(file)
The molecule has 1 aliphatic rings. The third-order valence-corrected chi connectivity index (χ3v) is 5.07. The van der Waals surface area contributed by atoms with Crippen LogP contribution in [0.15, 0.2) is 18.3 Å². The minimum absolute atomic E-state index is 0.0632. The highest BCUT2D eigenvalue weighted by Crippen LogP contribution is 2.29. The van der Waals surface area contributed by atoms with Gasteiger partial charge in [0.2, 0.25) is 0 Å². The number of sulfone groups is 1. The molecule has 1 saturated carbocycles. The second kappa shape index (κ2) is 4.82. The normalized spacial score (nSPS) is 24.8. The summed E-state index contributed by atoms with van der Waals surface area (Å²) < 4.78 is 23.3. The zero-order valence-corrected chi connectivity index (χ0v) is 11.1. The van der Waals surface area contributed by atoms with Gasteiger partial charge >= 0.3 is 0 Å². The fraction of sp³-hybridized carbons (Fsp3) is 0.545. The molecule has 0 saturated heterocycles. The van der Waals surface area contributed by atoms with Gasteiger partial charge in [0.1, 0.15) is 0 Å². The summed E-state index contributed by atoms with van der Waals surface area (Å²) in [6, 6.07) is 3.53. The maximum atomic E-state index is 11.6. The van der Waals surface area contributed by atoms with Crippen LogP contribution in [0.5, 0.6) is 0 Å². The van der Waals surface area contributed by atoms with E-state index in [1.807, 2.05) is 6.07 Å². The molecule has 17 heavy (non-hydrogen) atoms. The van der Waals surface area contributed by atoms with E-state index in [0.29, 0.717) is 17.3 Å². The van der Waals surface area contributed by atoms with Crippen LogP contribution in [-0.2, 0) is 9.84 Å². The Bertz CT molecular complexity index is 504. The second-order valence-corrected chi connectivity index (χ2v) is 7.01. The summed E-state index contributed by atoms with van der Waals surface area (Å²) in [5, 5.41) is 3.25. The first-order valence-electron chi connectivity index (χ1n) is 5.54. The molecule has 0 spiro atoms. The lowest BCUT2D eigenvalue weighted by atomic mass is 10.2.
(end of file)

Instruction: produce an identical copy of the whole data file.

The molecule has 1 aliphatic rings. The third-order valence-corrected chi connectivity index (χ3v) is 5.07. The van der Waals surface area contributed by atoms with Crippen LogP contribution in [0.15, 0.2) is 18.3 Å². The minimum absolute atomic E-state index is 0.0632. The highest BCUT2D eigenvalue weighted by Crippen LogP contribution is 2.29. The van der Waals surface area contributed by atoms with Gasteiger partial charge in [0.2, 0.25) is 0 Å². The number of sulfone groups is 1. The molecule has 1 saturated carbocycles. The second kappa shape index (κ2) is 4.82. The normalized spacial score (nSPS) is 24.8. The summed E-state index contributed by atoms with van der Waals surface area (Å²) < 4.78 is 23.3. The zero-order valence-corrected chi connectivity index (χ0v) is 11.1. The van der Waals surface area contributed by atoms with Gasteiger partial charge >= 0.3 is 0 Å². The fraction of sp³-hybridized carbons (Fsp3) is 0.545. The molecule has 0 saturated heterocycles. The van der Waals surface area contributed by atoms with Gasteiger partial charge in [0.1, 0.15) is 0 Å². The summed E-state index contributed by atoms with van der Waals surface area (Å²) in [6, 6.07) is 3.53. The maximum atomic E-state index is 11.6. The van der Waals surface area contributed by atoms with Crippen LogP contribution in [0.5, 0.6) is 0 Å². The van der Waals surface area contributed by atoms with E-state index in [1.807, 2.05) is 6.07 Å². The molecule has 17 heavy (non-hydrogen) atoms. The van der Waals surface area contributed by atoms with E-state index in [0.29, 0.717) is 17.3 Å². The van der Waals surface area contributed by atoms with Crippen LogP contribution in [-0.2, 0) is 9.84 Å². The Bertz CT molecular complexity index is 504. The second-order valence-corrected chi connectivity index (χ2v) is 7.01. The summed E-state index contributed by atoms with van der Waals surface area (Å²) in [5, 5.41) is 3.25. The first-order valence-electron chi connectivity index (χ1n) is 5.54. The molecule has 0 spiro atoms. The lowest BCUT2D eigenvalue weighted by atomic mass is 10.2.